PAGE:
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Reunion between White Sox, A.J. turns on HBP

Reed claims no intent in hitting former teammate with two outs in ninth

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ARLINGTON -- The comments from A.J. Pierzynski and the White Sox coming after the pinch-hitter was hit by an Addison Reed fastball in the right elbow with two outs in the ninth of Wednesday's 5-2 Chicago victory went pretty much as expected.

But leave it to White Sox first baseman Paul Konerko and his dry wit to provide a humorous backdrop to this one brief moment of controversy.

After Reed hit Pierzynski in the right elbow, Pierzynski threw his bat to the ground and threw out a few words to Reed and the White Sox in general as he went to first. He then engaged in conversation with Konerko, his teammate and friend with the White Sox from 2005-12.

"He gave me some good material down at first base," said Konerko. "He gave me some laughs, but I can't repeat any of it."

Konerko termed the moment as more of something for the media to look at and try to make a story out of, with any other player getting hit in the same situation probably being overlooked.

"It could have happened to anyone," Konerko said. "It just happened to happen to A.J."

While Konerko was glad to see Pierzynski wasn't hurt by the pitch, he didn't see any reason for intent on the White Sox part unless Reed came out and said it was intentional. Both the White Sox closer, catcher Tyler Flowers and manager Robin Ventura said there was no message being sent.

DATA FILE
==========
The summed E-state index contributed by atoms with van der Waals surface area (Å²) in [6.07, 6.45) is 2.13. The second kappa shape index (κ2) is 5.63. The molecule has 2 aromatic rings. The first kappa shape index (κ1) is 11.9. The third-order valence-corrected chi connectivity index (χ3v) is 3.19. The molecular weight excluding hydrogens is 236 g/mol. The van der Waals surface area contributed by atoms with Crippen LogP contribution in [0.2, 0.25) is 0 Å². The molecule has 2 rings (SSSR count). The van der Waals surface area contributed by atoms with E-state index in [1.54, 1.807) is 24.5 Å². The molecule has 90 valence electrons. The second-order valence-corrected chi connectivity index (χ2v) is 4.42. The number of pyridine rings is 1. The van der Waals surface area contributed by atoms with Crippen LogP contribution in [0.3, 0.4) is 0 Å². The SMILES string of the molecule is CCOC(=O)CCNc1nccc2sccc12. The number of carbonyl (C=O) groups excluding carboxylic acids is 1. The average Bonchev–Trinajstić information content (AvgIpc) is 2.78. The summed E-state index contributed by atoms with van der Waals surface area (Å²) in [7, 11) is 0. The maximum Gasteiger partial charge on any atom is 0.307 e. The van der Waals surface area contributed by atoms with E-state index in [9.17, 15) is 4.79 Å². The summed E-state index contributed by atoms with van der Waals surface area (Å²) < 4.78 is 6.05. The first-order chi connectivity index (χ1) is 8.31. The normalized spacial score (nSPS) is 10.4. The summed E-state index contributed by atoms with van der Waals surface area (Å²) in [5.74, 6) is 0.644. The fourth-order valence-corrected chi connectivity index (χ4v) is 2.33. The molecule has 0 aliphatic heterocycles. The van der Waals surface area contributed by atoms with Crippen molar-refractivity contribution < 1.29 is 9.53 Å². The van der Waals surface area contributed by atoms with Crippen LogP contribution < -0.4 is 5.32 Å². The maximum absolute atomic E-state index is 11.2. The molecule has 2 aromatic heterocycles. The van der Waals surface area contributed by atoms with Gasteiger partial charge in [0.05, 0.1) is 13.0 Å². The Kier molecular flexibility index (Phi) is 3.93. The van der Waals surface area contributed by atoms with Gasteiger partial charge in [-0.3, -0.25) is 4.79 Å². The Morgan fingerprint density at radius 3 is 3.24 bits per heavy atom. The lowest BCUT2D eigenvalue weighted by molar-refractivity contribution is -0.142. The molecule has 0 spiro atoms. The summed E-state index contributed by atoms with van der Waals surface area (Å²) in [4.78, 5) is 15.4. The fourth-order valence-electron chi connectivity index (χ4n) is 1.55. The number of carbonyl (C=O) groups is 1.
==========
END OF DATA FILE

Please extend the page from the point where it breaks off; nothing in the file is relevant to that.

"You have to throw [Pierzynski] in. You have to show him in," said Flowers, Pierzynski's replacement. "I wanted it elevated and in. I didn't really want it that elevated or that far in. But it happens."

"I was trying to go in and it hit him. It's part of the game," Reed said. "It doesn't matter who was up there. It probably would have went in and hit him. It would have done the same thing."

As for Pierzynski's take on the matter, the durable backstop who could be back in Thursday's starting lineup after struggling with a right oblique strain, said more with less.

"You have to ask them. I'm sure they'll say it wasn't intentional in that situation. I don't know," Pierzynski said. "It's all right. I have been hit harder than that before.

"I have to believe [them]. What else am I supposed to believe? That's not the way you're supposed to play the game and it's fine. It's over."

Scott Merkin is a reporter for MLB.com. Read his blog, Merk's Works, and follow him on Twitter @scottmerkin. This story was not subject to the approval of Major League Baseball or its clubs.

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